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mhrackin
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Re: Pros of Feature Phone
mhrackin   7/19/2013 4:18:47 PM
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Well, Marty is even older than I am; we are both "pre-boomers" and thus very much aware of the needs of OUR generation!  I did work with Marty for a time in the Motorola Research Labs, on the original early work on cell phone technology.

Susan Rambo
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Re: Pros of Feature Phone
Susan Rambo   7/19/2013 4:07:39 PM
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chanj0 In addition to power saving, feature phone is particularly useful to elderly. 

Martin Cooper worked on the Jitterbug phone specifically for seniors. Think about that market: right now it's a big market as the U.S. baby boomers age. The Jitterbug Plus is specifically designed with a long-battery life (25 days of standby time) and it's supposed to be intuitive and easy to use.

 

mhrackin
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Re: which feature phone was (or still is) your favorite?
mhrackin   7/19/2013 3:57:33 PM
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That's for sure!  I've had my LG for about 5 years.  Maybe a year after the original contract ran out, I converted it to a prepaid no-contract plan using a 3rd-party reseller (same network), along with my wife's (an even simpler LG, NO CAMERA).  Since we used relatively few minutes even on our previous "share" contract, that cut the bill to less than 1/3 what it was.  Now that I've finally trained my wife to use the cell rather than the landline for long-distance calls, it's still a huge savings!  BTW, despite still having the original batteries, both LGs have excellent battery life, at least a week even with higher usage.  I likely won't replace either one until the batteries begin to fail; it's cheaper to get a new (featurephone) cell than a fresh battery!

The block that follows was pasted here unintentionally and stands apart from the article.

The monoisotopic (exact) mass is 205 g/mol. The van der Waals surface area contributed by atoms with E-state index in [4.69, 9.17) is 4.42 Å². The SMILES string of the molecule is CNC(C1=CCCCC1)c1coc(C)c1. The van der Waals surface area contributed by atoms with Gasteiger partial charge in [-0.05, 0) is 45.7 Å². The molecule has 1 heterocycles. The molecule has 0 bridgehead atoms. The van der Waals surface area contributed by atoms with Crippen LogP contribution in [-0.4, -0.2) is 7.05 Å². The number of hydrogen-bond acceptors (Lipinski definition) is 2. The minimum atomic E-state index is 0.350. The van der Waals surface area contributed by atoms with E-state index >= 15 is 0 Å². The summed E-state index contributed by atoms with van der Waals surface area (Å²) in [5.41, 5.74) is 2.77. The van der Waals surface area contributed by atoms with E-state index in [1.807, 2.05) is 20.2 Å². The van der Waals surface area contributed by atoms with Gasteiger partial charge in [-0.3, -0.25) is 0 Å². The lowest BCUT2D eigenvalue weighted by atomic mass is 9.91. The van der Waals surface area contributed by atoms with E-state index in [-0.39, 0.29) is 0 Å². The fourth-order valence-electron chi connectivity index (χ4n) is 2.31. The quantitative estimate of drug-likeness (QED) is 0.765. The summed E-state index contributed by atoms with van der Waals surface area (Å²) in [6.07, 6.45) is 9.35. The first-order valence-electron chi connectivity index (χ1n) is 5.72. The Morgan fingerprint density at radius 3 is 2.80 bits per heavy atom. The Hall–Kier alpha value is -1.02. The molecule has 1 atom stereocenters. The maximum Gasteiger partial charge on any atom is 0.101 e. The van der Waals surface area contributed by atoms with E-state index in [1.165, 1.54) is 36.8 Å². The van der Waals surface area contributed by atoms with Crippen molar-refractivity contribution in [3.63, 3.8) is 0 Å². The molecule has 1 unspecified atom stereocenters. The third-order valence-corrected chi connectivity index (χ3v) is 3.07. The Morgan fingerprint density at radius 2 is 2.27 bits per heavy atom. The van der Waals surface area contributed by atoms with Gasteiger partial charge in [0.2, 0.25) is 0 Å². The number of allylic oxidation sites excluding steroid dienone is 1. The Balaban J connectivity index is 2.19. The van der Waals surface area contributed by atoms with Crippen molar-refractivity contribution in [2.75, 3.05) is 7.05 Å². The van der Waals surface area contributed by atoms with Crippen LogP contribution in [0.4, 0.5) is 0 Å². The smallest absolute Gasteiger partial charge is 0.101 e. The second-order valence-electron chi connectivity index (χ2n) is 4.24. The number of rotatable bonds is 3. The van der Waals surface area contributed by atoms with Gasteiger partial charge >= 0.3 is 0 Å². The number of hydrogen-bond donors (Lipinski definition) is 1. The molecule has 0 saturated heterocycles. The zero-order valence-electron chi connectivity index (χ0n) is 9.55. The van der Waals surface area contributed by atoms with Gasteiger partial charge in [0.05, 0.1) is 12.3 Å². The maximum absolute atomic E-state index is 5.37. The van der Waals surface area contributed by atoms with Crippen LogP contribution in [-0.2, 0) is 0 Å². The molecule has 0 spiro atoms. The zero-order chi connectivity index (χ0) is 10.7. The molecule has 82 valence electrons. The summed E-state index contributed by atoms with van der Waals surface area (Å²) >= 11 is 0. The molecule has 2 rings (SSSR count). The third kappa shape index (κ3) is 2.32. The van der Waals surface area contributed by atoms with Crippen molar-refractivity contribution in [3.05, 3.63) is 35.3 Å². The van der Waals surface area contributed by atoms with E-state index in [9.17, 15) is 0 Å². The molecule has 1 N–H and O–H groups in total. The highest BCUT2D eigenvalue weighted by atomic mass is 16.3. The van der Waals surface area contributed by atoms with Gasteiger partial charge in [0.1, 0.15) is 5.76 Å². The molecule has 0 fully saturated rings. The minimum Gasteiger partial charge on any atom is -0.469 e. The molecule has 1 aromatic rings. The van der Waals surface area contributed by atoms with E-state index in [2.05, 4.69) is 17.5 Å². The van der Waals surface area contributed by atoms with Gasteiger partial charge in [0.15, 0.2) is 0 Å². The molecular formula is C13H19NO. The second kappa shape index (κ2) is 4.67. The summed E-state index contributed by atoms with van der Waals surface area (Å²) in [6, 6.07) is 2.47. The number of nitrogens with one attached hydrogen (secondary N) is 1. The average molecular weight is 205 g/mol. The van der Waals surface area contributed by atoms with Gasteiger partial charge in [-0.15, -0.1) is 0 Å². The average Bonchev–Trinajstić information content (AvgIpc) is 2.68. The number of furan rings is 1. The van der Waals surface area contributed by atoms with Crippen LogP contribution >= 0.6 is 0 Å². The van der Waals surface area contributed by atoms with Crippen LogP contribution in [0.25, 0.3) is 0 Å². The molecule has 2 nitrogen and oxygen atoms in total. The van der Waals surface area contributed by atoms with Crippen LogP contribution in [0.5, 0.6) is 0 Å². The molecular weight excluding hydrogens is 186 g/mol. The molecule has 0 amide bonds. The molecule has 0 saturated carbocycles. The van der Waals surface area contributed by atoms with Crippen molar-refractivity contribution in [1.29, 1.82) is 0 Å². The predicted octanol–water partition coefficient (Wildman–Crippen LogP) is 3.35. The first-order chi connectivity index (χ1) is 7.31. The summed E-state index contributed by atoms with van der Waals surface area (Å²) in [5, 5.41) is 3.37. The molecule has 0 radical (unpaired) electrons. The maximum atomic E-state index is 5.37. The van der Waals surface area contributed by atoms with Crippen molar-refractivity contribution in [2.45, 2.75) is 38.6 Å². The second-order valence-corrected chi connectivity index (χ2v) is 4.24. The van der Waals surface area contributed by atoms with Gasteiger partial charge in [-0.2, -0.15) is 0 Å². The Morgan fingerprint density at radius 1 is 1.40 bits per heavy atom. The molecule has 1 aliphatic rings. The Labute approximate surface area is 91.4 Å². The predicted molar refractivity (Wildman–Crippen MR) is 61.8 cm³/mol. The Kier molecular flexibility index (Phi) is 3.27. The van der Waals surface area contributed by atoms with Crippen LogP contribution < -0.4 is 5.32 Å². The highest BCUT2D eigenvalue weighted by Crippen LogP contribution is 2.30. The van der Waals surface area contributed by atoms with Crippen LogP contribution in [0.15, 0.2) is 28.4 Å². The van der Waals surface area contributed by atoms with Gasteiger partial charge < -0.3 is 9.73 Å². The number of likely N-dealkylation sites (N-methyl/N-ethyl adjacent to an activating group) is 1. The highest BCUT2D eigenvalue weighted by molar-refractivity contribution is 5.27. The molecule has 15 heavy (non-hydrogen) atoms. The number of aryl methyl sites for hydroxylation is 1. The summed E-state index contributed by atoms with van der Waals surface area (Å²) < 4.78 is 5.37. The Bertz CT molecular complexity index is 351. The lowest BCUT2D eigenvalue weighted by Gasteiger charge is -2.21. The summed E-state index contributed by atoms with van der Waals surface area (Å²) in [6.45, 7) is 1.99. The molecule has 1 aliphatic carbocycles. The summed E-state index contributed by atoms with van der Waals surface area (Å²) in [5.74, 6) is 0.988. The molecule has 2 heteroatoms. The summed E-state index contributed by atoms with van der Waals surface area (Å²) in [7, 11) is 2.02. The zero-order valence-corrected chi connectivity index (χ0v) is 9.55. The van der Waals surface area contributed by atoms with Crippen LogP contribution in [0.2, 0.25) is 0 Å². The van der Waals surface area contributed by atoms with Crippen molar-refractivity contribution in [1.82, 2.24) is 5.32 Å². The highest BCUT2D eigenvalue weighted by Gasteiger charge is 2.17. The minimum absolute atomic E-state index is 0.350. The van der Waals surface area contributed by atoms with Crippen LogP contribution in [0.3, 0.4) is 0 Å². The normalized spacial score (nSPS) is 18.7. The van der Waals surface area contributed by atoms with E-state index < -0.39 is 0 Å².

We did recycle our old Motorolas by donating to one of the domestic-abuse charities that refurbs them and gives them to victims.

Tom Murphy
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Re: The future of Nokia
Tom Murphy   7/19/2013 3:55:23 PM
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ChanJ: I'm not sure how you'd define "low-price," and I'm not sure of what it's full retail price was, but the Nokia900 (Windows) was just $99 with a service package when it was released compared to $199 for comparable Samsung (Droid) phones.  It got a lot of publicity for its low price, but still didn't sell very well.

I just checked AT&T, and a Nokia 920 is still $99, the same price as an older iPhone 4s.  A iPhone 5 or a Galaxy S 4 are $199-$399, depending on models. All prices are with a service plan.

Of course, there are feature phones and much older smartphones that are cheaper or free with a service plan. But I think Nokia has been priced aggressively for the market.

junko.yoshida
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Re: which feature phone was (or still is) your favorite?
junko.yoshida   7/19/2013 3:50:39 PM
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Here's one of my first feature phones I used when I was living in Europe. I thought getting a color screen, and having no antenna sticking out of the handset was the coolest thing then. The phone felt snug in my hand.

junko.yoshida
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Re: which feature phone was (or still is) your favorite?
junko.yoshida   7/19/2013 3:41:34 PM
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Carrying two phones does make it logical to use a feature phone. And your example here is really a good one. 

I suspect that where phone companies selling feature phones struggle is that there may be fewer turnovers. Rather than upgrading one's smartphones every six months, probably, a lot of feature phones are handed down from one person to another, or recycled from one country to another. 

mhrackin